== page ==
The lost sun by Tessa Gratton

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United States of Asgard, book 1. Random House, 2013. ISBN 9780307977465.
(Age: 14+) Recommended. Norse mythology. Fantasy. In the United States of Asgard, ruled by Norse gods, 17 year old Soren is fighting his berserker nature. His father had lost control of himself, going berserk in a shopping mall and killing innocent people. He feels the battle- frenzy and fever of the berserker, but tries to remain calm. Isolated at Sanctus Sigurd's Academy he is amazed when the popular Astrid Glyn, daughter of a famed seeress, tells him that she dreams of him. When Baldur, son of Odin, fails to bring back the sun and goes missing, Soren joins Astrid on a road trip across the States to find him. Together they trace the missing god and find their own powers and destiny.
This is an intelligent, beautifully crafted story based on the idea that there is an alternative United States, a country governed not only by the President, but by the gods. Gratton intertwines Norse mythology and the fates of Soren and Astrid throughout the book in such a way that the reader, even one unfamiliar with Norse legends, is able to gain an understanding of the gods and how they operate. The road trip across the United States of Asgard is a thrilling one.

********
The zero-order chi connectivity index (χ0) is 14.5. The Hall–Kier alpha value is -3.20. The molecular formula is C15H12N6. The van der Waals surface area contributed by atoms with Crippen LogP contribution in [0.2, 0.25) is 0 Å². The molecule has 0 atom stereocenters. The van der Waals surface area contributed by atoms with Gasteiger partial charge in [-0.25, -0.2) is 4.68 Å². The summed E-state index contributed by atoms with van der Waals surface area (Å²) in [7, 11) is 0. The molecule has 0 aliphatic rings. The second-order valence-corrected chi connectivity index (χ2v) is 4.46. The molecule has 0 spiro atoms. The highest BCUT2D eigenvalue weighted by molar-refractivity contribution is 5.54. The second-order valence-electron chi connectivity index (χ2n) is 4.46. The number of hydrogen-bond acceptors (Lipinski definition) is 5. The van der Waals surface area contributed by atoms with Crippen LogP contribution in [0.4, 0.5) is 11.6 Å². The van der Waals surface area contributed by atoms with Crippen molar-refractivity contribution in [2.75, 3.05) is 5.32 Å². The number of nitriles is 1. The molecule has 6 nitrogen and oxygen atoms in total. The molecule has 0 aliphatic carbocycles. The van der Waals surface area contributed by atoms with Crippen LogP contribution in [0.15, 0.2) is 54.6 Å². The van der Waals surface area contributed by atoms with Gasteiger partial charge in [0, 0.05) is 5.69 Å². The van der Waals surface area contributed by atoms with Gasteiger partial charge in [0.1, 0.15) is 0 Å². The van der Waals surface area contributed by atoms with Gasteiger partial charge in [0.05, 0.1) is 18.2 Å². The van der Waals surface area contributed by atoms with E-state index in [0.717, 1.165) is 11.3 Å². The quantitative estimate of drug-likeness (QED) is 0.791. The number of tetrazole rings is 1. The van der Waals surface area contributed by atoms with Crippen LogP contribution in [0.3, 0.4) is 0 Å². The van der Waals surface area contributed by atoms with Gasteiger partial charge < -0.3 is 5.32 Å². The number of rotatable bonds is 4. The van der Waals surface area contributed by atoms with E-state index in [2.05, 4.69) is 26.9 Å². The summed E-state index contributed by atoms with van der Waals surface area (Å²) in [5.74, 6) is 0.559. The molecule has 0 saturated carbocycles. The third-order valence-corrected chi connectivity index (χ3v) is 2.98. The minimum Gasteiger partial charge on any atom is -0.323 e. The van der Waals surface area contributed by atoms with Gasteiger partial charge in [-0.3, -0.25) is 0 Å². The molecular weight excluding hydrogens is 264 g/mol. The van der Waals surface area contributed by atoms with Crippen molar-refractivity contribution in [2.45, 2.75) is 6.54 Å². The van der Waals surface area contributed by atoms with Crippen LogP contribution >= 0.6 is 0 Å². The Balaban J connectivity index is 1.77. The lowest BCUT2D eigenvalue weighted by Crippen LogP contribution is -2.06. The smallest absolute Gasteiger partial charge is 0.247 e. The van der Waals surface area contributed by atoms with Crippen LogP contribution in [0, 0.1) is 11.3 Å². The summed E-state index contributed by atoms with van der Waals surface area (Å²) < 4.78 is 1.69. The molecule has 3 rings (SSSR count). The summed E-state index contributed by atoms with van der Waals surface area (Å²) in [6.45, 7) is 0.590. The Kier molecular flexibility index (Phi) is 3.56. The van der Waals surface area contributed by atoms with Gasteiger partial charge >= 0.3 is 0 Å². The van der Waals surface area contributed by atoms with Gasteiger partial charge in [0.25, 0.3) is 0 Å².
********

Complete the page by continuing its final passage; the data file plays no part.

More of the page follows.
What works exceptionally well is the struggle that Soren and Astrid have with their feelings for each other and what fate and the gods have determined for them. Soren is determined to fight his berserker nature, while Astrid has to come to terms with the visions that she sees. It was engrossing to follow Soren's story and to imagine what it would have been like to be a berserker and to fear loss of control and killing innocents. The themes of fatalism, faith, honour and loyalty are explored in a sensitive, thought provoking way.
This was a compulsive read, which is much more thoughtful and complex than many young adult novels. Fans of Neil Gaiman and Holly Black will welcome The lost sun, and teens who liked the Percy Jackson series by Rick Riordan could well enjoy this too.
Pat Pledger